He still tried paying EMASS on what was left of his cash. When he went to the company, they unclipped the band from his ankle with no hesitation. Although he still owes EMASS some cash, he wasn’t sure why they had now softened their approach.

When they calculated the money, White still owes $755, plus a 10% annual interest. When he looked at the receipt, here’s the only thing he could say.

“I get in trouble for living…for being me.”

A pair of hands belonging to a young prisoner of color leaning against the prison fence.


Jackson already spent 4 days into a 120-day sentence in an Alameda County jail when his wife unexpectedly passed away. His incarceration and his wife’s sudden passing left his three young children without a parent at home.

This is the reason why he was allowed for release, but he has to wear an ankle monitor in return. This monitoring device will be managed by Leaders in Community Alternatives (LCA).

Jackson was being charged $250 per week for monitoring fees. He could hardly make it since his weekly paycheck was only $400-$500. For the first 113 days, he was repeatedly threatened with jail time if he didn’t pay. He was forced to sell his car and give up his apartment just so he could pay his debts to LCA.

Yes, he was able to pay the monitoring fees, but it left his family homeless. This was such a tragedy to Jackson’s family. Imagine being kicked out from your apartment when you’re still mourning from the sudden loss of a loved one.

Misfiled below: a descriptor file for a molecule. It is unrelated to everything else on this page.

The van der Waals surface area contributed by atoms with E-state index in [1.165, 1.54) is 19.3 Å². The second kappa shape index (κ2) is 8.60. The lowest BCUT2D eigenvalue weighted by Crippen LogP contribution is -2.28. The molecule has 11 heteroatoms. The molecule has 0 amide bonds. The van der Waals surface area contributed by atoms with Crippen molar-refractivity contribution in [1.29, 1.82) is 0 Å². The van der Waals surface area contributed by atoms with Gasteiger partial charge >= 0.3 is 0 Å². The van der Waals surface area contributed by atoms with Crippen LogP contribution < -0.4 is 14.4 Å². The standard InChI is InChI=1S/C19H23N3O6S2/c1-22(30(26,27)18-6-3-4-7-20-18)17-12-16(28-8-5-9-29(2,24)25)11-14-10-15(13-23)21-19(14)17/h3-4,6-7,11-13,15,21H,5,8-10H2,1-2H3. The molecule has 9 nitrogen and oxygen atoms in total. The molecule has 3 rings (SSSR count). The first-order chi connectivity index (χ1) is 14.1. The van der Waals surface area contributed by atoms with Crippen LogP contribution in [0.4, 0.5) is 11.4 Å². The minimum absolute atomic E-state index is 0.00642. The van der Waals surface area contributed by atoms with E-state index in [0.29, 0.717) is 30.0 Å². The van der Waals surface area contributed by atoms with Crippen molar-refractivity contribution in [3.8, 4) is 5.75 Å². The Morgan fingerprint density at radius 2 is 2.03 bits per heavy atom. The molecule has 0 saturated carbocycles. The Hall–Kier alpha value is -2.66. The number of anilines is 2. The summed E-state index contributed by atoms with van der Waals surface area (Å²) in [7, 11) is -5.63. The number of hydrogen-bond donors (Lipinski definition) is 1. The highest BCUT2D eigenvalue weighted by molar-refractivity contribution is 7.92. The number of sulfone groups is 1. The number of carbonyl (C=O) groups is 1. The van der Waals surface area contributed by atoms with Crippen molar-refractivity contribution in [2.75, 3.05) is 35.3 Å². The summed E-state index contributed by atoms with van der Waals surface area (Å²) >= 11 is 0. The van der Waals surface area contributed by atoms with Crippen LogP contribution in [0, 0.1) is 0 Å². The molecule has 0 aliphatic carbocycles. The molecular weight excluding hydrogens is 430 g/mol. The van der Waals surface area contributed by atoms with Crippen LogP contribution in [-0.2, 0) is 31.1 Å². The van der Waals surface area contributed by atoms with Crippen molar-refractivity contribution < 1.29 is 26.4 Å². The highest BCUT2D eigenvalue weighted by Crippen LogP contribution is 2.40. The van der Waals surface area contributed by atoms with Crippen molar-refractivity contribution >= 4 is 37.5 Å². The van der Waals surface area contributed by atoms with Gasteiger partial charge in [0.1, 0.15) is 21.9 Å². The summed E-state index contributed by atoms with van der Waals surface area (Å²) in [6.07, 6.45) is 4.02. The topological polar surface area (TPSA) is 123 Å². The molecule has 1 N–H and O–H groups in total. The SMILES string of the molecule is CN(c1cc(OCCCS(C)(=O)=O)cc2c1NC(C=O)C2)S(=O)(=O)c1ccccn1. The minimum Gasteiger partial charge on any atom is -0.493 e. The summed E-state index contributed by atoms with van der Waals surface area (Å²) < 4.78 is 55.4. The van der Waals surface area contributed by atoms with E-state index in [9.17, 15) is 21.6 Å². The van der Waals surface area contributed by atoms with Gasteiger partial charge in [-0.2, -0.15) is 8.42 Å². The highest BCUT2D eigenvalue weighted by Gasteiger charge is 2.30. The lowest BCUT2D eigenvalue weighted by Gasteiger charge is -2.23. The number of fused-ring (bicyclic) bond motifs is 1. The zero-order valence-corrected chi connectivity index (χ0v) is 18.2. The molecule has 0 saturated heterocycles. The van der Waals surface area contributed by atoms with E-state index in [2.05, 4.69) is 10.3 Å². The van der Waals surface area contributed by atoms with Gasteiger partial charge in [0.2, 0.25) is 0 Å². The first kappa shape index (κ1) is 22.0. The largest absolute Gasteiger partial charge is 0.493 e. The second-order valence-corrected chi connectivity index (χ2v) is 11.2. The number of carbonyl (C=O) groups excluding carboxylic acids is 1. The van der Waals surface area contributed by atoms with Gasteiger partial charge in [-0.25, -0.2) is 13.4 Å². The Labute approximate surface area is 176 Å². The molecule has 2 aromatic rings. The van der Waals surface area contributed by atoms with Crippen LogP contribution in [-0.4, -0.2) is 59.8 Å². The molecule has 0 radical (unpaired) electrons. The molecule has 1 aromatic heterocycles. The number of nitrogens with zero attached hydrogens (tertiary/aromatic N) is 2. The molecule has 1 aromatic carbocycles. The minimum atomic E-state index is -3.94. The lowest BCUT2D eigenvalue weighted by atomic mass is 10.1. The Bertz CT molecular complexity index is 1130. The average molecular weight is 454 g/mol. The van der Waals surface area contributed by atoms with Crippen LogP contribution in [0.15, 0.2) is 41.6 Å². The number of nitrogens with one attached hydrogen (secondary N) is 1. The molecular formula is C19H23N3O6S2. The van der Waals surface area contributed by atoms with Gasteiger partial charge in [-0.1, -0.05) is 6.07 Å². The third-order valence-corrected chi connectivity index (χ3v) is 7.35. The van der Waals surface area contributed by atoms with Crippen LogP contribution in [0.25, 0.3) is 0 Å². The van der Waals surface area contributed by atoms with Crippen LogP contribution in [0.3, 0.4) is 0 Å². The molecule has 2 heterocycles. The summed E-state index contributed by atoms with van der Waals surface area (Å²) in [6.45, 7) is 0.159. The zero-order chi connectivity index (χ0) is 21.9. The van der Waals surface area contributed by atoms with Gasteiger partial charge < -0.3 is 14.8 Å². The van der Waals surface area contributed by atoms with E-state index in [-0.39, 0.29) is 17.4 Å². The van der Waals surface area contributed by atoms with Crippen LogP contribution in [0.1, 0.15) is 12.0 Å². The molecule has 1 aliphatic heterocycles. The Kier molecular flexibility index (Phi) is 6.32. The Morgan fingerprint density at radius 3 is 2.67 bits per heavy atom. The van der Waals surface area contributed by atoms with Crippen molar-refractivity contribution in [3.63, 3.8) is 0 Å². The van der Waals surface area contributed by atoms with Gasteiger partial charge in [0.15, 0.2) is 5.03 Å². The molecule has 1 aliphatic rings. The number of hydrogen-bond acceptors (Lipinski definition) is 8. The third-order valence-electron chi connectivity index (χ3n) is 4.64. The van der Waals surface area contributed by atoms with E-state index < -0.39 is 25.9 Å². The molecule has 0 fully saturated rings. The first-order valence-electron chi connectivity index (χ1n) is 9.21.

Edwards was battling cancer when he was locked in jail while awaiting trial. Due to non-access to chemotherapy pills, his health was compromised.

He was one of the not-so-lucky individuals who was granted release in exchange for wearing an ankle monitor.

Although he can access his cancer medications, LCA demanded him 20% of his weekly income for the monitoring fees.

We all know how expensive medications are. Edwards was also one of the many convicts who experienced repeated threats if he didn’t come up with the money.

After several hearings, the charges against him were eventually dropped. Unfortunately, he still owes LCA debts since the cost of his monitoring remained.

Truth be told, there are lots of people who are now buried in debt because of this suggested alternative. Electronic monitoring has been widely used for the past decades. So, imagine how many of them have financially and emotionally suffered from these private companies just to have them monitored.

There was an interview taken from the judges of St. Louis about the court’s philosophy for using an electronic monitoring device. A city judge, David Roither, said:

“I really don’t use it very often because people here are too poor to pay for it.”

Yet, Judge Rex Burlison, a presiding judge said that people get arrested because of their “life choices”. He also added that,

“Whether they’re good for the charge or not, they’re still arrested and have to deal with it, and part of dealing with it is the finances.”

According to the judge, releasing defendants without the GPS just because they can’t afford it, is like disregarding the safety of the community.

“We can’t just release everybody because they’re poor.”

It really is hard being poor. Even if you’re not yet proven guilty, once you’ve been played by this system, you can’t do anything at all. (Related: How to Reduce a Prison Sentence)


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Franchette Agatha an author for GlobalTel


Franchette Agatha Jardin believes that everyone has the capacity to help those who are in need. She writes blogs about issues and news surrounding those in prison in the hopes of restoring a little extra faith in humanity